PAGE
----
Bipolar Disorder and Weight Gain May Be Connected
As many of us know, our mental health can have a significant impact on our physical health for the better, or for the worse. Bipolar disorder can also have an impact on your physical health. Whether it’s due to a lack of exercise during a depressive episode, or side effects of medication, fluctuations in your weight can occur while experiencing and treating a bipolar episode.
Now, let’s look at how bipolar disorder and weight gain could be connected.
Lack of Exercise
When you’re deep in the grips of a depressive episode it can be difficult to motivate yourself to do certain things. Unfortunately, this can make motivating yourself to exercise extremely difficult. In a study conducted by the NIH, it was found that over 78 percent of participants with bipolar disorder were not exercising on a regular basis.
Another study from the NIH says, “In sum, given the many factors that negatively impact physical activity in bipolar disorder, such as higher rates of smoking, obesity, and medication side effects, it is not surprising that the data suggest that they are more likely to have sedentary lifestyles.”
A change in your exercise routine or a lack of exercise not only has an effect on your physical health, but it also has an effect on your mental health (we’ll talk more about that later). Those who suddenly stop or change any previous exercise routines are even more likely to experience changes in their weight.
Bipolar Disorder and Dietary Changes
For some, bipolar episodes can bring about diet changes. During depressive episodes many find themselves resorting to “comfort food” (unhealthy foods). On the other end of the spectrum, there are some who find it difficult to eat during an episode which can be extremely dangerous.
If you start experiencing these symptoms, please speak to your doctor and/or a mental health professional as soon as possible. Unfortunately, it has also been shown that diet can affect both a person’s mood and physical health. We’ll touch on this a bit later.
Side Effects of Medications
For many people with bipolar disorder, medications are a part of their treatment regimen. Many of these medications can have accompanying side effects, which may include fluctuations in weight. Other than Lamictal, most of the common mood stabilizers can increase the risk of weight gain.
Antipsychotics and antidepressants have the potential to influence weight as well. However, it depends on both the specific medication and the individual themselves. Antidepressant-antipsychotic medications like Symbyax have been associated with weight gain.
If these side effects or others start to become alarming, it’s imperative that you speak with your doctor as soon as possible. They may have other options that will work a bit better for you.
Coping with Potential Weight Changes
Whether you’re experiencing weight changes directly from the effects of bipolar disorder (lack of exercise due to a depressive episode, change in your diet during a depressive episode, etc.), or more indirectly from certain medications, there are a variety of ways you can help manage it.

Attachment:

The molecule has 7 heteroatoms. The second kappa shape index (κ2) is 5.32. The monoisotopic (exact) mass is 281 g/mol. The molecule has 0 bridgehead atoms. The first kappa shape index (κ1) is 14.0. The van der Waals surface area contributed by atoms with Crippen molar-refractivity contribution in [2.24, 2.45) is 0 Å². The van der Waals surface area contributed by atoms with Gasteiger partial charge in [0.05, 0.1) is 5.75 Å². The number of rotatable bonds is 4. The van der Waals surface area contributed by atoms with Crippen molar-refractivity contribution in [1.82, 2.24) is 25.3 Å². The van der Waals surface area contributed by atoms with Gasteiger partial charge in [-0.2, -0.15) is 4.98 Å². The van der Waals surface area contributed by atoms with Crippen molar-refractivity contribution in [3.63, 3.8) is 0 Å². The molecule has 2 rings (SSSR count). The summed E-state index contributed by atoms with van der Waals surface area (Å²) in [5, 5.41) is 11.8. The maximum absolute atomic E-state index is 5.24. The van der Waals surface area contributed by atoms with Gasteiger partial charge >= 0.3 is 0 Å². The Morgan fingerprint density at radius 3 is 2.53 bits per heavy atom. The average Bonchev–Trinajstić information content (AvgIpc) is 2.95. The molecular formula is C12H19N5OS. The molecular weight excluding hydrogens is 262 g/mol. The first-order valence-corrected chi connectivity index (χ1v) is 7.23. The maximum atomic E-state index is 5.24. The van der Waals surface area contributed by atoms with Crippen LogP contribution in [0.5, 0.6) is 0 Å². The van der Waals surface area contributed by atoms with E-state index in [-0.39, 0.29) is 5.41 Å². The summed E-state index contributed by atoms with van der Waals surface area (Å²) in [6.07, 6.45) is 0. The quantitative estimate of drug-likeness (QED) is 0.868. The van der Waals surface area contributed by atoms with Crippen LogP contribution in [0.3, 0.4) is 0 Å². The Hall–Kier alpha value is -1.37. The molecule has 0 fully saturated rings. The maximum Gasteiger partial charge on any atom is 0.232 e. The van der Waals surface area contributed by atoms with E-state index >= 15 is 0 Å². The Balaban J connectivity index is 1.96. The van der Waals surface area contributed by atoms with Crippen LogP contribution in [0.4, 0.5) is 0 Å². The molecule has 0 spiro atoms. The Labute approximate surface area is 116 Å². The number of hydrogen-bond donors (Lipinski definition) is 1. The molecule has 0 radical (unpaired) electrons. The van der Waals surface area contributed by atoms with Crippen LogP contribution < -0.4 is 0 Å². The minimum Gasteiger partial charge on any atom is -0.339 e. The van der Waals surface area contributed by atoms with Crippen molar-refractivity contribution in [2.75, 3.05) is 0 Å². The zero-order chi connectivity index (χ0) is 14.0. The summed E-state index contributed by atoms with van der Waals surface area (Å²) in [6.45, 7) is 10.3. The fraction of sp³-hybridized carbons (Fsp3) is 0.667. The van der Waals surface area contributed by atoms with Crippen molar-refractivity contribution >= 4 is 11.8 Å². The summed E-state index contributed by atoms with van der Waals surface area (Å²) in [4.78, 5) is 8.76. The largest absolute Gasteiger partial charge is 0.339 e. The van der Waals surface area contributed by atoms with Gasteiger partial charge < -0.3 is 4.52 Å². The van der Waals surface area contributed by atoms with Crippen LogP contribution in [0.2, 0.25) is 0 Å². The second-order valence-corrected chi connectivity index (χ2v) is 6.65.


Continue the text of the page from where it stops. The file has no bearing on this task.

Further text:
One of the main ways is by starting an exercise routine or maintaining/tweaking your current one. As we discussed earlier it can be difficult to start or maintain an exercise routine when you’re experiencing a bipolar episode. However, it has been shown that exercise (especially during depressive episodes) has the potential to have some positive effects on individuals with bipolar disorder. There still needs to be more research done on the topic, though.
Try to focus on exercises that you enjoy. If you enjoy being outdoors, start taking jogs in the park. For heavy, physical exertion, try and do some core or power exercises (you can do them in the comfort of your living room). If you’re lucky enough to have access to a local pool or YMCA, try going for a swim. Swimming is a full body exercise that can be both relaxing and fun.
While you cannot control any potential side effects from the medications, your diet has a significant influence on whether or not you may gain weight. The benefits aren’t only physical, either. A balanced diet coupled with exercise is imperative for a well-rounded treatment regimen for bipolar disorder.
A good diet will help improve your mood and decrease your chance of developing conditions such as heart disease and diabetes. Just be sure to keep your doctor in the loop about any dietary or exercise routine changes you may be making.
If you’re someone like me who struggles with maintaining a balanced diet, talk to your therapist about developing a way to overcome these struggles. If you’re able to, you may also benefit from bringing a nutritionist into your treatment regimen, too.
Bipolar Disorder and Weight Gain
There is no denying that weight gain and bipolar disorder have the potential to have a connection. Whether it’s directly due to the negative symptoms of a bipolar (especially depressive) episode, or indirectly due to the medications being used for treatment, bipolar disorder and weight gain can intersect.
Therefore, it’s important for your overall health to make certain lifestyle changes as needed, and as you’re able to. Not only will your physical health thank you, but your mental health also will too.